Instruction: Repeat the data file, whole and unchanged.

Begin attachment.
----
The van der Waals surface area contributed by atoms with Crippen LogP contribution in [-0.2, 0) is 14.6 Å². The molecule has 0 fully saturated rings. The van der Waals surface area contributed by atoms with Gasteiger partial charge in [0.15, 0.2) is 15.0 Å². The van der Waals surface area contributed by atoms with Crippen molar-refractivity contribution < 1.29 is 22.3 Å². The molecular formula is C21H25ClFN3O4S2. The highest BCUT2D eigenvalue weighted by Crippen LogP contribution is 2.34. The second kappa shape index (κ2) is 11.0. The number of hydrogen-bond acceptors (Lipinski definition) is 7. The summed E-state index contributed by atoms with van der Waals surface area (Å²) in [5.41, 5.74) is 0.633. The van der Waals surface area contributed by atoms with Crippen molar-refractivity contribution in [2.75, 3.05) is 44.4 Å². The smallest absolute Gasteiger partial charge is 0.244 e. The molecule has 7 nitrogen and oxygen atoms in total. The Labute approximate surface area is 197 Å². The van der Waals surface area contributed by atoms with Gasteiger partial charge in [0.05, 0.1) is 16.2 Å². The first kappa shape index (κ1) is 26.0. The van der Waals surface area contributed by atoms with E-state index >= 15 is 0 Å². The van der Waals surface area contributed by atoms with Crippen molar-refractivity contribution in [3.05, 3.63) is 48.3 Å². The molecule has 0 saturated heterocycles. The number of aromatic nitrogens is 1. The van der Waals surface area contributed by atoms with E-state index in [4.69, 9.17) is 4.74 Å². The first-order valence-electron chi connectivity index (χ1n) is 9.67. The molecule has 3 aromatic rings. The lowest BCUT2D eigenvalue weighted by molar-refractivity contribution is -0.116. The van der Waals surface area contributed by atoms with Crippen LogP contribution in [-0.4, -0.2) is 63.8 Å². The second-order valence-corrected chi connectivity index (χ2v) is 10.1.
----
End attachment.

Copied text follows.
The van der Waals surface area contributed by atoms with Crippen LogP contribution in [-0.2, 0) is 14.6 Å². The molecule has 0 fully saturated rings. The van der Waals surface area contributed by atoms with Gasteiger partial charge in [0.15, 0.2) is 15.0 Å². The van der Waals surface area contributed by atoms with Crippen molar-refractivity contribution < 1.29 is 22.3 Å². The molecular formula is C21H25ClFN3O4S2. The highest BCUT2D eigenvalue weighted by Crippen LogP contribution is 2.34. The second kappa shape index (κ2) is 11.0. The number of hydrogen-bond acceptors (Lipinski definition) is 7. The summed E-state index contributed by atoms with van der Waals surface area (Å²) in [5.41, 5.74) is 0.633. The van der Waals surface area contributed by atoms with Crippen molar-refractivity contribution in [2.75, 3.05) is 44.4 Å². The smallest absolute Gasteiger partial charge is 0.244 e. The molecule has 7 nitrogen and oxygen atoms in total. The Labute approximate surface area is 197 Å². The van der Waals surface area contributed by atoms with Gasteiger partial charge in [0.05, 0.1) is 16.2 Å². The first kappa shape index (κ1) is 26.0. The van der Waals surface area contributed by atoms with E-state index >= 15 is 0 Å². The van der Waals surface area contributed by atoms with Crippen molar-refractivity contribution in [3.05, 3.63) is 48.3 Å². The molecule has 0 saturated heterocycles. The number of aromatic nitrogens is 1. The van der Waals surface area contributed by atoms with E-state index in [4.69, 9.17) is 4.74 Å². The first-order valence-electron chi connectivity index (χ1n) is 9.67. The molecule has 3 aromatic rings. The lowest BCUT2D eigenvalue weighted by molar-refractivity contribution is -0.116. The van der Waals surface area contributed by atoms with Crippen LogP contribution in [-0.4, -0.2) is 63.8 Å². The second-order valence-corrected chi connectivity index (χ2v) is 10.1.